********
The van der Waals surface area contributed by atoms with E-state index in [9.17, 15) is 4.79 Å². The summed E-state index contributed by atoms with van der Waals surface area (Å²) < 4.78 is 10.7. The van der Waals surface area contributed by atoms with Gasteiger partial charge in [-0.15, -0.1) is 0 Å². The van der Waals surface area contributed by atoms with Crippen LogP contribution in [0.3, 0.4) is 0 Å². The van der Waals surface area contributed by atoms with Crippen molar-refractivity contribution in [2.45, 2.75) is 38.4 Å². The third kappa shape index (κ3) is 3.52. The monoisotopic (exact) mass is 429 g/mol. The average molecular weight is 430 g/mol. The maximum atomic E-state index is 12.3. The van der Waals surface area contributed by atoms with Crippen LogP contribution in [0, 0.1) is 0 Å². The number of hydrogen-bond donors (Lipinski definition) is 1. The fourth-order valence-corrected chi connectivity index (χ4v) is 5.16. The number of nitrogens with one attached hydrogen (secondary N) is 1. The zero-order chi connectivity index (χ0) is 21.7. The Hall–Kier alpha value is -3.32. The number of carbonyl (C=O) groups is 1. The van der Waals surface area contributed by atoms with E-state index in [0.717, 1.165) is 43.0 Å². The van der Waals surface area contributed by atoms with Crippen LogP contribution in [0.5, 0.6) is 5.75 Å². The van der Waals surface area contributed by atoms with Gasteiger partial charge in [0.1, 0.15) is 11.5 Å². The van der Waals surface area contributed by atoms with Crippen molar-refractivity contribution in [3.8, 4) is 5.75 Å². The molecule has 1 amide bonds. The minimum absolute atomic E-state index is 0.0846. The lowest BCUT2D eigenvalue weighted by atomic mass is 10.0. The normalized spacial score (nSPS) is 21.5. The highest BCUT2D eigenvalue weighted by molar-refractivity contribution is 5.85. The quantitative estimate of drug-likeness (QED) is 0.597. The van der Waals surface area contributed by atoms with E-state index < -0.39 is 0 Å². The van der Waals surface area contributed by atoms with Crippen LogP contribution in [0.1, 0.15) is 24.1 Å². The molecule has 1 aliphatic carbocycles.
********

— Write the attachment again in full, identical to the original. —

The van der Waals surface area contributed by atoms with E-state index in [9.17, 15) is 4.79 Å². The summed E-state index contributed by atoms with van der Waals surface area (Å²) < 4.78 is 10.7. The van der Waals surface area contributed by atoms with Gasteiger partial charge in [-0.15, -0.1) is 0 Å². The van der Waals surface area contributed by atoms with Crippen LogP contribution in [0.3, 0.4) is 0 Å². The van der Waals surface area contributed by atoms with Crippen molar-refractivity contribution in [2.45, 2.75) is 38.4 Å². The third kappa shape index (κ3) is 3.52. The monoisotopic (exact) mass is 429 g/mol. The average molecular weight is 430 g/mol. The maximum atomic E-state index is 12.3. The van der Waals surface area contributed by atoms with Crippen LogP contribution in [0, 0.1) is 0 Å². The number of hydrogen-bond donors (Lipinski definition) is 1. The fourth-order valence-corrected chi connectivity index (χ4v) is 5.16. The number of nitrogens with one attached hydrogen (secondary N) is 1. The zero-order chi connectivity index (χ0) is 21.7. The Hall–Kier alpha value is -3.32. The number of carbonyl (C=O) groups is 1. The van der Waals surface area contributed by atoms with E-state index in [0.717, 1.165) is 43.0 Å². The van der Waals surface area contributed by atoms with Crippen LogP contribution in [0.5, 0.6) is 5.75 Å². The van der Waals surface area contributed by atoms with Gasteiger partial charge in [0.1, 0.15) is 11.5 Å². The van der Waals surface area contributed by atoms with Crippen molar-refractivity contribution in [3.8, 4) is 5.75 Å². The molecule has 1 amide bonds. The minimum absolute atomic E-state index is 0.0846. The lowest BCUT2D eigenvalue weighted by atomic mass is 10.0. The normalized spacial score (nSPS) is 21.5. The highest BCUT2D eigenvalue weighted by molar-refractivity contribution is 5.85. The quantitative estimate of drug-likeness (QED) is 0.597. The van der Waals surface area contributed by atoms with E-state index < -0.39 is 0 Å². The van der Waals surface area contributed by atoms with Crippen LogP contribution in [0.1, 0.15) is 24.1 Å². The molecule has 1 aliphatic carbocycles.